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Northwest VEG is a 501(c)(3) nonprofit organization based in Portland, OR that works to educate and encourage people to make vegan choices for a healthy, sustainable, and compassionate world.

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Business Spotlight: Herbivore Clothing Co

November 30, 2013

By Trista Cornelius, Contributing Writer

From Hanukkah and Christmas to New Year’s Eve and Valentine’s Day, the winter months involve a lot of gift giving. If you’re going to be spending your hard-earned cash on hostess gifts and presents, why not double your generosity? Shop at Herbivore Clothing Company online or at their store on SE Stark in Portland. Not only do they stock their shelves with vegan and sweatshop-free items, the owners Michelle and Josh donate money and products to numerous causes.

For example, they recently raised $20,000 for three animal sanctuaries by joining a few other conscientious businesses and donating 10% of sales. This particular fundraiser began five years ago as a 100-mile bike ride Josh would do to raise money and awareness and has generated $125,000 since its inception. This is just one example of Michelle and Josh’s generosity and commitment to a cruelty-free world.

So, while you’re selecting sleek handbags, the most recent vegan cookbook, earrings, and a few thought-provoking t-shirts, you’re also helping fund good causes.

Speaking of t-shirts, Josh has a knack for coming up with attractive images and sayings that get to the heart of the matter. He explained to me, for example, about the new slogan “Eat no harm”: “No one is going to say ‘eat harm.’ You can’t argue with it.” This saying, like the cow-hugger design and “Bacon had a mom” offer important messages softly.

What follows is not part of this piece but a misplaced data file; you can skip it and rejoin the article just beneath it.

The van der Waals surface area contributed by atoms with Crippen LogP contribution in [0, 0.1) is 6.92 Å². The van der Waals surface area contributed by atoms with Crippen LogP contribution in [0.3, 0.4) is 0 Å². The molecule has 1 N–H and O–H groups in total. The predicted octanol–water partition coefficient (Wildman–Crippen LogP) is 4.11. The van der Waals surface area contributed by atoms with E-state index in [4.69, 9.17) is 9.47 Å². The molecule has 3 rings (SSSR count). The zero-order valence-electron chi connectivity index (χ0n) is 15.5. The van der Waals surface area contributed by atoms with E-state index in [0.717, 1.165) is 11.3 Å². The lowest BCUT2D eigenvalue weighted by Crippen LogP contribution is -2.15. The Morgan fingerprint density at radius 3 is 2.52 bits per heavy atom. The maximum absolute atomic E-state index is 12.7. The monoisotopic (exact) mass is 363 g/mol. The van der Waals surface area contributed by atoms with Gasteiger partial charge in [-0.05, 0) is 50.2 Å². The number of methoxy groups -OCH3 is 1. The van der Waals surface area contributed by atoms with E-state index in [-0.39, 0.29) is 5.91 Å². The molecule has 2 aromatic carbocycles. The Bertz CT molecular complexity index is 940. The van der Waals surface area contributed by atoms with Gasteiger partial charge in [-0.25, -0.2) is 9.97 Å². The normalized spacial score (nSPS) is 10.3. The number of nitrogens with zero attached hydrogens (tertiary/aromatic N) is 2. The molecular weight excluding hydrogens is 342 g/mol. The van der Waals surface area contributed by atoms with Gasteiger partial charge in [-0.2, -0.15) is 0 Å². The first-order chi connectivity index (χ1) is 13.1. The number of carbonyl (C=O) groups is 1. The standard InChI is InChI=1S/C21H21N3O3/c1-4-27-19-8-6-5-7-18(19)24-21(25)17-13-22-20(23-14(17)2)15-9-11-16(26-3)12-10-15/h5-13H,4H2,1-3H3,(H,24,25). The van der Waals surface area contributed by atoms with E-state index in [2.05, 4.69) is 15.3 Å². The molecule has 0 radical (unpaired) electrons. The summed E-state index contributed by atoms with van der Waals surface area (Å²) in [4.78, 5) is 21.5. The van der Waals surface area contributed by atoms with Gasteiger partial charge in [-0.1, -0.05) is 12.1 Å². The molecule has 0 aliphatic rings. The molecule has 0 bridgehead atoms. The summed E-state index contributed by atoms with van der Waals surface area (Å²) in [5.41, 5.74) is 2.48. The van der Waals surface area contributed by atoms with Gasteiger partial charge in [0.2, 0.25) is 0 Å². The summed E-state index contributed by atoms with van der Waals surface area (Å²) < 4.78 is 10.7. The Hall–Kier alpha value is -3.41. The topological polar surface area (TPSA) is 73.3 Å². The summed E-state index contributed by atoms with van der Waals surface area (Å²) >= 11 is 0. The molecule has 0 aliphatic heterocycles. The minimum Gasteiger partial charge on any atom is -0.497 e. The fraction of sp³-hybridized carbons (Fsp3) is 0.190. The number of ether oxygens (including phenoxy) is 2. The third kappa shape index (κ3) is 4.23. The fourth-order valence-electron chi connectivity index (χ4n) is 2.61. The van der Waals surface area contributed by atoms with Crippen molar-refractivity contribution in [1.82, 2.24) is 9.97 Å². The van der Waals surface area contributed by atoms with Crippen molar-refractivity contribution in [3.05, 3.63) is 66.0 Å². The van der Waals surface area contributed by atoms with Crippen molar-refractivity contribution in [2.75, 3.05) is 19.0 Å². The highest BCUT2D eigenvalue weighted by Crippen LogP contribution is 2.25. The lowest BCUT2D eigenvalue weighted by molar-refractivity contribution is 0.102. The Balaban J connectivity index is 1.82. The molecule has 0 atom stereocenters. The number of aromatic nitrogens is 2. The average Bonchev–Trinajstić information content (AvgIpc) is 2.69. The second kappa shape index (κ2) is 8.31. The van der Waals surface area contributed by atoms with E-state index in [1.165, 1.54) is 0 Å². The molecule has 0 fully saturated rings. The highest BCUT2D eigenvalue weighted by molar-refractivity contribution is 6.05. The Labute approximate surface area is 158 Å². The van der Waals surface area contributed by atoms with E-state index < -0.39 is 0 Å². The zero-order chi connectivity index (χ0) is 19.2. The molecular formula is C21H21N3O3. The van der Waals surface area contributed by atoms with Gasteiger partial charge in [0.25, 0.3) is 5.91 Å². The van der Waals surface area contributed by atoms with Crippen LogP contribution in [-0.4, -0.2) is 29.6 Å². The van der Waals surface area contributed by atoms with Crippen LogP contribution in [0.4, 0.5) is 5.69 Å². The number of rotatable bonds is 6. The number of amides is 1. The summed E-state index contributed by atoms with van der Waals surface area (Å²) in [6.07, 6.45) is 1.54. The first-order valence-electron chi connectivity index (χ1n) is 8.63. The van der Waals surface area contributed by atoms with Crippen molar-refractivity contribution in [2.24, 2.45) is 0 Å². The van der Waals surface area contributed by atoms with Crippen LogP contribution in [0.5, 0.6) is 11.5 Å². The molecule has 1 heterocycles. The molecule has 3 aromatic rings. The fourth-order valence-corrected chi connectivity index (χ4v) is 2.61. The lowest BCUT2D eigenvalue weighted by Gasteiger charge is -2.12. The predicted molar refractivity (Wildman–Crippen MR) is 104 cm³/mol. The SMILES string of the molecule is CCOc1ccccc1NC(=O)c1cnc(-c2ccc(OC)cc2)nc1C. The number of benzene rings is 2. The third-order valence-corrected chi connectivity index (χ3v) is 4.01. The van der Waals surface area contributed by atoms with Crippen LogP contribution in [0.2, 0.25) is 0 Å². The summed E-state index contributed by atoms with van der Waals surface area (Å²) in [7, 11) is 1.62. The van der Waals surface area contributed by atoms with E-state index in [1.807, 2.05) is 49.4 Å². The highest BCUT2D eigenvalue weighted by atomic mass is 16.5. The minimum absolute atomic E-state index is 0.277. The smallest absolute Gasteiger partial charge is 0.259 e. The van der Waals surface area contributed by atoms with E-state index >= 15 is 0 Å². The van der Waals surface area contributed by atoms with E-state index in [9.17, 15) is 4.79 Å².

Bolder options abound as well. As Josh says, “I respond well to strong voices and being told the truth in a powerful way. I don’t need to be hugged and have my head patted.”

During the eleven years Herbivore has been in business, they’ve watched vegan culture evolve. “It’s more mainstream,” Michelle said. They recently had to build more bookshelves to make room for vegan cookbooks because it’s become such a good market for publishers. Although they’d like to see mostly vegan authors, “Big-time meaty chefs” are doing vegan books as well, Josh said.

Michelle and Josh are also publishing new book, a guide for the “new ethical vegan” available in 2015 by Book Publishing Company titled Eat Like You Give a Damn (which is my personal favorite of their slogans).

This incredibly busy couple also raise a daughter and attend at least fifteen veg fests around the nation each year. I wanted to know the secret to their success, so I asked what advice they might have for other vegan entrepreneurs.

Without hesitation, Michelle said, “Do it! Don’t think that you can’t. We were so scared. You should be scared of investments or taking a plunge, but if you really believe in it, others will too.”

Josh agreed, then added a tip that their company exemplifies, “Think of it as activism before a business. It’s not just a market, it’s a cause, and if you make money, you can do more activism. It’s about spreading a message. Being an ethical business and giving a lot is the only way to do it.”

If running your own business and changing the world sounds a bit daunting, I suggest you follow my advice: stop by the store, say hello to whoever is behind the counter, and enjoy an hour browsing, trying on a few things for yourself, and filling your basket with gifts for everyone else. Afterward, reward yourself for avoiding materialism in favor of activism by stopping in next door at Sweet Pea for dessert and a little caffeine.

Northwest VEG members get 10% anything in the store! To keep up on Herbivore events sign up for their newsletter here. To shop online, click here.

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